For the last few years I’ve talked about learning how to take good, well descent photos. The idea being that it would be easier for me to sell written stories to the magazines I loved if I was also able to provide photos. The hope being that I could A: make a little more money and B: increase my marketability as writer. Not much came of that desire. I pointed my camera, pushed the button…and produced a shitty photo.
I used my camera once, maybe twice a week, took a handful of photos and then posted some of the “best ones”. For the most part they sucked and my writing marketability didn’t increase, even a smidgen. I didn’t manage to get a few photos next to my words, but I have the feeling it had more to do with the economics of running a small magazine then my skills as a photag. Becoming a better photographer was a distant goal, that I kept putting off, or, more honestly, just expected to happen. But that is beginning to change.
I was finally forced to face the fact that, in most cases, the photo means more than the words to the typical consumer. (This theory is untested of course, but I’m willing to bet that a bad, or mediocre piece of writing will be perceived as good, or even great, if the photos are good.) I learned this the hard way when a story I had slaved over, and whittled down from a behemoth 3,000(way too many!) to 950, and then 700 words. When the piece finally hit new stands it was 200 words, a sliver of white text set over a full page color photo of yours truly. When I (wrongly…don’t ever do this) freaked out (again, don’t ever do this!) I was told that the photo was great. It was humbling and enlightening. (The photo is great. Andy Bokanev took it, and once I calmed the fuck down, I was/am honored to have my words next to a photo of his, even if it is of my ugly mug.)
Fast forward ten months and I’m carrying a camera with me everywhere I go, and I’m slowly becoming less self conscious about using it. The camera is the quickly becoming, along with a journal, one of the ways I interpret my experience in this world. I think I’m slowly getting better.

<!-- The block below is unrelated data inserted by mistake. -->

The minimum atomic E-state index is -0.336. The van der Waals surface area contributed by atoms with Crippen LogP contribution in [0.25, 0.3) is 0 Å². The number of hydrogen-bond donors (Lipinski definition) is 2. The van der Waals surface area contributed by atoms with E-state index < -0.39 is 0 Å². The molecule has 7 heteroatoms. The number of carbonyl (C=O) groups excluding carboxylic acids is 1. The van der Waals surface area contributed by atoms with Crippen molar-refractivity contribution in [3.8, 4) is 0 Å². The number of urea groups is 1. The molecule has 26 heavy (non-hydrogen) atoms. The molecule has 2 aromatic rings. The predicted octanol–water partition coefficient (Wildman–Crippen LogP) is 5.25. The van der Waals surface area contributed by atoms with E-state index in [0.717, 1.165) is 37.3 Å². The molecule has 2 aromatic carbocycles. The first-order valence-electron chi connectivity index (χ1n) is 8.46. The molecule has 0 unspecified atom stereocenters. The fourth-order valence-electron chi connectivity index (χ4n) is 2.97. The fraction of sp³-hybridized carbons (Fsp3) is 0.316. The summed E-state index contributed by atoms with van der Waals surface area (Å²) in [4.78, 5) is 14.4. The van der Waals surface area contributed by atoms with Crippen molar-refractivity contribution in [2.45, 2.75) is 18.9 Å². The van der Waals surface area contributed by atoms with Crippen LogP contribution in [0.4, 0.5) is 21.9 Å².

I think there are two reasons for this. The first is that I’ve stopped just looking at photographs I love, but–as I would with an essay or article I like–started looking and thinking about how the image is framed, and constructed. The second is that I have I got a camera (Fuji X-E2, thanks b|f) that is tactile, and easy to use. Being able to change settings without dropping the camera from my eye, with nobs that satisfyingly fall into the next setting is teaching me how those setting change the light, and composition.
The thrust of what I’ve been shooting is informed by former cycling photographer Camille McMillan, who, for a while at least was shooting jpegs, as opposed to raw, and getting his shots straight out of the camera with no post-processing. I’m essentially treating the camera as if it were a film camera. I have no idea how to use Lightroom, not that I couldn’t afford it anyway. I consider post processing a step I’m not ready for yet.
So, what have I been looking at? Cycling photographers mostly: Emily Maye, Bokanev, and, as I said, the master, Camille McMillan. But there’s also Keith Ladinski, Andrew Burr, and Mikey Schafer, climbing photographers. Outside of sports, Diado Moyriama, William Klein, Rinko Kawauchi and an ever growing list of amazing work. Have someone who’s work I just have to see? Let me know.